Whenever people visit St. Louis, I direct them to the city’s wikipedia page, where—among other treasures—you can find information about provel cheese, breakfast slingers, and (my personal favorite) gooey butter cake, a regional delicacy that tastes exactly like it sounds. I love how specific food can be, and how all the places you travel demonstrate their personalities through their famous fare. Hawaii is, of course, no different; in fact, visitors from the mainland might feel as though they’ve landed in a foreign country when they first encounter our local staples. By far, my favorite treat—to eat, to make, to force on strangers—is Hawaiian-style butter mochi. Perhaps you can identify the common denominator.
Butter mochi is a distant cousin to the Japanese mochi I first encountered years ago, encasing ice cream, in the frozen foods section of a California grocery. Essentially a cake made from glutinous rice flour, this style of mochi lends itself to a variety of preparations. The Hawaiian version is akin to a baked custard, heavy on egg, milk(s) of your choice, and—don’t forget the—butter. I used coconut milk in this recipe as this is a flavor commonly found in butter mochi, often accented by sweetened coconut flakes.
We brown the butter here because, when in doubt, we brown the butter here; I live for the slightly nutty dimension it adds to the finished bake, a subtle accent to the macadamia nuts. I candied said nuts and sprinkled them on top of my mochi, which I cut out with cookie cutters (I brushed the mochi tops with a little simple syrup first to make sure the nuts stayed in place). More traditionally, the mochi is cut into squares, but I’m a sucker for aesthetics. You could also toast the nuts and fold them into the bake–less hassle and assuredly as tasty.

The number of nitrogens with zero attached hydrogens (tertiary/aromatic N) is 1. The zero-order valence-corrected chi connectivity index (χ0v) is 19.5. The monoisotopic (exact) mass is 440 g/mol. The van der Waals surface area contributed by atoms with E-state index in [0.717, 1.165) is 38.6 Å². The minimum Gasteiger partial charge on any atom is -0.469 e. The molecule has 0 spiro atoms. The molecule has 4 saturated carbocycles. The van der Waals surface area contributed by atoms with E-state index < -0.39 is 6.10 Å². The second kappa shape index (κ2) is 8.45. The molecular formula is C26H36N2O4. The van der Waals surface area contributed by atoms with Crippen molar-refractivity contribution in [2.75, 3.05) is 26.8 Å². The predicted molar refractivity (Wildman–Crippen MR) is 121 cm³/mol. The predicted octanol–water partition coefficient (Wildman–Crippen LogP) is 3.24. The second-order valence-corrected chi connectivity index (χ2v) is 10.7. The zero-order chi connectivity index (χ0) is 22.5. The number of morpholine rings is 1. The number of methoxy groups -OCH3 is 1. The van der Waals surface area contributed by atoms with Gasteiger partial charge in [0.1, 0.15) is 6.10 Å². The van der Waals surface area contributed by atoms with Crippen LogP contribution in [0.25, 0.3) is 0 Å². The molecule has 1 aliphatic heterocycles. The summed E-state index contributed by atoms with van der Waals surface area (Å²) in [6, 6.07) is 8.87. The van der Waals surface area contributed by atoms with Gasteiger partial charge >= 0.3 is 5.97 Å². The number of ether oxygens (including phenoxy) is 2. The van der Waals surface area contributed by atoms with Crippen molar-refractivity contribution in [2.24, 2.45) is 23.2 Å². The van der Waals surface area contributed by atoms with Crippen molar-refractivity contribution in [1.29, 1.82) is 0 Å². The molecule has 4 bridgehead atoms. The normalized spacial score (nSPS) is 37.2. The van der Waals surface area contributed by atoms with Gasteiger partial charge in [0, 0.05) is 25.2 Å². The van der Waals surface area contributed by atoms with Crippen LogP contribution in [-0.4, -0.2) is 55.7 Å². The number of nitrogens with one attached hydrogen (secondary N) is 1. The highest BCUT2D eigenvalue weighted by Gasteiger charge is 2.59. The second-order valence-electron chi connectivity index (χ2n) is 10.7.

The Hawaiian word for delicious is “ono,” and that’s what your guests will be screeching if you serve this to them after dinner. On a side note, when Buttertooth was but a mere twinkle in our collective eye, we thought about naming the blog “Ono They Didn’t” with a cutesy “Oh, yes they did” subtitle right below. Really dodged a bullet there, huh.
- 10 tablespoons butter (1 stick + 2 tablespoons)
- 1 pound mochiko rice flour
- 1½ teaspoons baking soda
- 3 cups sugar
- 4 eggs
- 1 12 oz can coconut milk
- 1 12 oz can evaporated milk
- 2 teaspoons vanilla
- 1 cup macadamia nuts, roughly chopped
- 3 tablespoons brown sugar
- In a skillet over medium heat, cook the butter until brown: this will take at least 8-10 minutes, and you’ll be able to tell that the butter is browned when it smells nutty and brown bits are visible at the bottom of the skillet. Allow to cool.
- Preheat the oven to 350F. Whisk together the rice flour, baking soda, and sugar in a large bowl.
- In a separate bowl, mix together the cooled brown butter, eggs, coconut milk, evaporated milk, and vanilla until fully incorporated.
- Stir the wet ingredients into the dry and mix well.
- Pour batter into a 9” by 13” baking dish and bake for 50 minutes to 1 hour, until the top is golden and mochi is brown around the edges.
- Serve warm or at room temperature—cut into desired shapes and sprinkle with candied nuts.
- Store wrapped in plastic in the refrigerator. Warm in the microwave or allow to come to room temperature before serving again.
- In a cast-iron skillet over medium heat, toast nuts for 2 to 3 minutes. Add the sugar and mix well.
- Continue cooking for about 2 minutes, until the sugar is completely melted.
- Remove from heat to a parchment-lined plate. Allow to cool before sprinkling.